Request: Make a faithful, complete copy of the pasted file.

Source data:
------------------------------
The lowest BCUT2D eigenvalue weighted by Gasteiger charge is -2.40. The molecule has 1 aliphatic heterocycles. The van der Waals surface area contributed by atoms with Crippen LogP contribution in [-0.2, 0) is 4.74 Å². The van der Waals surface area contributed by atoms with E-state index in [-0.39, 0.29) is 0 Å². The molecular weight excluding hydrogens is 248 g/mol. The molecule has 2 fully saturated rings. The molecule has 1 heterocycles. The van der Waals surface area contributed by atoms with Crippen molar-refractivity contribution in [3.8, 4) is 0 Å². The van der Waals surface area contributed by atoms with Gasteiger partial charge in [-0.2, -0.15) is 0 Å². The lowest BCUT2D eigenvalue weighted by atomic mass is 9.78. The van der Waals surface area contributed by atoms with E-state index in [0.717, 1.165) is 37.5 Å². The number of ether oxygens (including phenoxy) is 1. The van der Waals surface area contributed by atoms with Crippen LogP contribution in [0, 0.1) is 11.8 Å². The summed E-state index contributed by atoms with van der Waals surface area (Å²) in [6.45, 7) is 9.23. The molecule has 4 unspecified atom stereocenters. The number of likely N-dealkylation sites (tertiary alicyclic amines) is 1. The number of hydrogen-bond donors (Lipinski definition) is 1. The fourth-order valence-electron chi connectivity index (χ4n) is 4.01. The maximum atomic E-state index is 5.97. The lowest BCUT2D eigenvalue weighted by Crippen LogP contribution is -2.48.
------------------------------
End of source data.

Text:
The lowest BCUT2D eigenvalue weighted by Gasteiger charge is -2.40. The molecule has 1 aliphatic heterocycles. The van der Waals surface area contributed by atoms with Crippen LogP contribution in [-0.2, 0) is 4.74 Å². The van der Waals surface area contributed by atoms with E-state index in [-0.39, 0.29) is 0 Å². The molecular weight excluding hydrogens is 248 g/mol. The molecule has 2 fully saturated rings. The molecule has 1 heterocycles. The van der Waals surface area contributed by atoms with Crippen molar-refractivity contribution in [3.8, 4) is 0 Å². The van der Waals surface area contributed by atoms with Gasteiger partial charge in [-0.2, -0.15) is 0 Å². The lowest BCUT2D eigenvalue weighted by atomic mass is 9.78. The van der Waals surface area contributed by atoms with E-state index in [0.717, 1.165) is 37.5 Å². The number of ether oxygens (including phenoxy) is 1. The van der Waals surface area contributed by atoms with Crippen LogP contribution in [0, 0.1) is 11.8 Å². The summed E-state index contributed by atoms with van der Waals surface area (Å²) in [6.45, 7) is 9.23. The molecule has 4 unspecified atom stereocenters. The number of likely N-dealkylation sites (tertiary alicyclic amines) is 1. The number of hydrogen-bond donors (Lipinski definition) is 1. The fourth-order valence-electron chi connectivity index (χ4n) is 4.01. The maximum atomic E-state index is 5.97. The lowest BCUT2D eigenvalue weighted by Crippen LogP contribution is -2.48.